Great turnout!

Thanks again to everyone who made it to The Pilot in November. Too bad the “Flight Deck” upstairs was closed… it would have been nice to huddle in the heated patio area instead of sitting in the noisy downstairs area. Thankfully the close quarters around the table were conducive to getting people talking, however, so that was a good thing. I hope everyone enjoyed themselves.

A few notes to recap the night:

1. Anyone interested in going from “R User” to “R Programmer” should check out Hadley Wickham’s “Advanced R” website and consider picking up a copy of the book (which is basically the website coerced into book form).

2. A few people weren’t aware of the following free and very helpful online resources for statistical information and expertise: Cross Validated and R-bloggers. If you haven’t checked out these sites, definitely do that… and depending on your level of interest, you may want to sign up for the R-bloggers daily email broadcast.

Ok that’s it for now!

Cheers and see you in January.


What a beautiful evening to cap off a lackluster summer!

We had a good turnout at The Pilot and many of us stuck around until after 10 PM. I enjoyed meeting and chatting with some new members and overheard lots of good conversation around the table… much of which was stats-related! Thanks to everyone who made it out.

A few things I mentioned early on but don’t think everyone heard… for those interested in statistical learning, there are two great books available for free online:

1. An Introduction to Statistical Learning with Applications in R (intended for a broader audience)

2. The Elements of Statistical Learning: Data Mining, Inference, and Prediction (intended for a technical audience)

Supplementary video and slide content for the introductory text can be found here. It’s great when statisticians of such high calibre are able to offer quality educational material for free.

For budding statistical programmers out there, Stanford Online is offering a MOOC on Algorithms: Design and Analysis (Part 1) starting October 13. Some experience with a programming language (e.g. Python) is recommended.

Finally, I read an interesting “statistics in sports” article about streakiness in baseball home runs. It was written by Jim Albert and published in the latest issue of Chance (c/o ASA). The article caught my eye for a couple of reasons:

One, I played a lot of baseball growing up and almost went south (well, east really) during my senior university year to play for the NCAA D-1 Maine Black Bears. Being a pitcher, there were few things worse than hearing an especially solid crack of the bat and seeing the initial trajectory of a ball smashed deep into the outfield… going, going, gone!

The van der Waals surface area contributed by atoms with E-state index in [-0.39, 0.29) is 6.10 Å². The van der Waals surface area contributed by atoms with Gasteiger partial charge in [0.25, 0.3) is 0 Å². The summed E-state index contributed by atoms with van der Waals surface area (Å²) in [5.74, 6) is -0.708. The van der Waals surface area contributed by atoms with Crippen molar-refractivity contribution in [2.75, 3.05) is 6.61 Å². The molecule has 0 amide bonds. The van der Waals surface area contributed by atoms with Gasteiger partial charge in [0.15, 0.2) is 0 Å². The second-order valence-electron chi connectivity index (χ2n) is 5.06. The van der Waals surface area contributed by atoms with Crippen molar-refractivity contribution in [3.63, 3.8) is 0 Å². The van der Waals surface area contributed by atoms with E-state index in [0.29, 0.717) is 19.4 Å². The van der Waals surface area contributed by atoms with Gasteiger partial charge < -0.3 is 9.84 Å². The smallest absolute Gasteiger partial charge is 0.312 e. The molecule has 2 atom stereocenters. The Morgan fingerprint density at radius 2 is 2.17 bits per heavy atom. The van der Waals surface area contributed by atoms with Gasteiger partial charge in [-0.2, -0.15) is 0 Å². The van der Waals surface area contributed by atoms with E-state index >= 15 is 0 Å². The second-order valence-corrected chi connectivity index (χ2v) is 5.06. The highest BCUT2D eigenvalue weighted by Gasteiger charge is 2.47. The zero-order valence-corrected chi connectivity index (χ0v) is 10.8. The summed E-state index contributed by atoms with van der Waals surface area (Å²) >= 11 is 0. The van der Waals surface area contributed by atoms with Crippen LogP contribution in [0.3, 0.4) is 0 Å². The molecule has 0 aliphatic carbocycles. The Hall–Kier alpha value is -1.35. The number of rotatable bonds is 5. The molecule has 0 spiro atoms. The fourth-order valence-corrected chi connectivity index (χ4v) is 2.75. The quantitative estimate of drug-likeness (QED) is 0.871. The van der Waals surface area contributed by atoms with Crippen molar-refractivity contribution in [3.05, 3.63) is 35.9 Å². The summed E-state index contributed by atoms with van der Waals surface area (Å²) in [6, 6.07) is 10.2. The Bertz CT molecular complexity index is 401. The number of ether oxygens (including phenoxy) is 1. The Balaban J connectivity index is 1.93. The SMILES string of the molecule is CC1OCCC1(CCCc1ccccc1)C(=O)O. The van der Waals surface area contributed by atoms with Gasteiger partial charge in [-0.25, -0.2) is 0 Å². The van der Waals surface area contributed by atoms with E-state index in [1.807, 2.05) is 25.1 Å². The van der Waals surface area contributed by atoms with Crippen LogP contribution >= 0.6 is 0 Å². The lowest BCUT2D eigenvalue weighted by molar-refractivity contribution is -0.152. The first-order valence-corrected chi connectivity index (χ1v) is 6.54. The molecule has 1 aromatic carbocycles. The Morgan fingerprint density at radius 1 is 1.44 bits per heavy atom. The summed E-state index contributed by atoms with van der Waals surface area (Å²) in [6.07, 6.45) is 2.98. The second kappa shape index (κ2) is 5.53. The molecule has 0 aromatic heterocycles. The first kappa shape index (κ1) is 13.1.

Two, the ever-popular Nate Silver cut his teeth on baseball data before earning fame as an authorblogger and highly accurate predictor of U.S. election results. In the early 2000’s, he created the PECOTA system, a data-driven approach to forecasting major league baseball player performance… for a popular account of such systems being successfully put into practice, check out “Moneyball“. The movie is good, but as is often the case, the book is better.

Ok, I hope everyone is having a good week so far. I’m already looking forward to our next Meetup! I’ll aim for something in late October but it may get pushed into early November.

Stay tuned!

Good times!

Thanks to everyone who made it out last night… good conversation, good cheer, and good beer made for an enjoyable evening at the Swan & Firkin near Bloor & Runnymede. It was great to see some familiar faces and to meet some new people.

Aside from debating the finer points of correlation, association, and causation, we did talk about venue/location… given the relatively low turnout in the west end, and the fact that most attendees were based centrally (home or work), we’ve decided to have future Meetups in the vicinity of Yonge/Bloor. That way it’s convenient for all E/W and N/S TTC travelers, and there are lots of nearby options for places to meet. If things change over the next few get togethers we can revisit the topic and perhaps move the Meetup east or west on occasion.

Ok, I hope everyone’s having a great summer so far! I’m looking forward to our next Meetup, which will probably be happening mid to late August. In the meantime, please spread the word about our group and add a post or two here for all to enjoy.



In an effort to remain competitive in the face of powerful and free tools like R and Python, SAS has recently released a free University Edition, which runs on virtualization software (e.g. Oracle’s VirtualBox).

Along with Base SAS, University Edition includes SAS/STAT and SAS/IML, thus making it fairly well-equipped for advanced users.

Will it stave off what seems like the inevitable demise of big, expensive, and proprietary statistical analysis software systems?

We’ll see…